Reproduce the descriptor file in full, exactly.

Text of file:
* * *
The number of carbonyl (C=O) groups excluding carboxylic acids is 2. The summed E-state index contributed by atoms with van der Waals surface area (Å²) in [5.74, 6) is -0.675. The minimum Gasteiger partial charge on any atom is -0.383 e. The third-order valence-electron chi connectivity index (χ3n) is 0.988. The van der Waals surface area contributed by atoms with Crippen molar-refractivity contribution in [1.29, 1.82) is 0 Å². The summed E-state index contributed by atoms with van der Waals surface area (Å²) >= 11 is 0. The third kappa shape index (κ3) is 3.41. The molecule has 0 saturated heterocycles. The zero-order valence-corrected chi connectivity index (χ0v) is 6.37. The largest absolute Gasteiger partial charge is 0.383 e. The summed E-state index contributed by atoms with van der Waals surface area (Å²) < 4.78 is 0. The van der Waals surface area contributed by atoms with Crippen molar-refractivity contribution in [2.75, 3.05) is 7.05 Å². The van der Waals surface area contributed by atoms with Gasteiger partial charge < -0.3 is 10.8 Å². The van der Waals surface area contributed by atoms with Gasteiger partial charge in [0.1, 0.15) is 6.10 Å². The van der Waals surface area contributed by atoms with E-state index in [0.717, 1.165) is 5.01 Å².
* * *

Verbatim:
The number of carbonyl (C=O) groups excluding carboxylic acids is 2. The summed E-state index contributed by atoms with van der Waals surface area (Å²) in [5.74, 6) is -0.675. The minimum Gasteiger partial charge on any atom is -0.383 e. The third-order valence-electron chi connectivity index (χ3n) is 0.988. The van der Waals surface area contributed by atoms with Crippen molar-refractivity contribution in [1.29, 1.82) is 0 Å². The summed E-state index contributed by atoms with van der Waals surface area (Å²) >= 11 is 0. The third kappa shape index (κ3) is 3.41. The molecule has 0 saturated heterocycles. The zero-order valence-corrected chi connectivity index (χ0v) is 6.37. The largest absolute Gasteiger partial charge is 0.383 e. The summed E-state index contributed by atoms with van der Waals surface area (Å²) < 4.78 is 0. The van der Waals surface area contributed by atoms with Crippen molar-refractivity contribution in [2.75, 3.05) is 7.05 Å². The van der Waals surface area contributed by atoms with Gasteiger partial charge < -0.3 is 10.8 Å². The van der Waals surface area contributed by atoms with Gasteiger partial charge in [0.1, 0.15) is 6.10 Å². The van der Waals surface area contributed by atoms with E-state index in [0.717, 1.165) is 5.01 Å².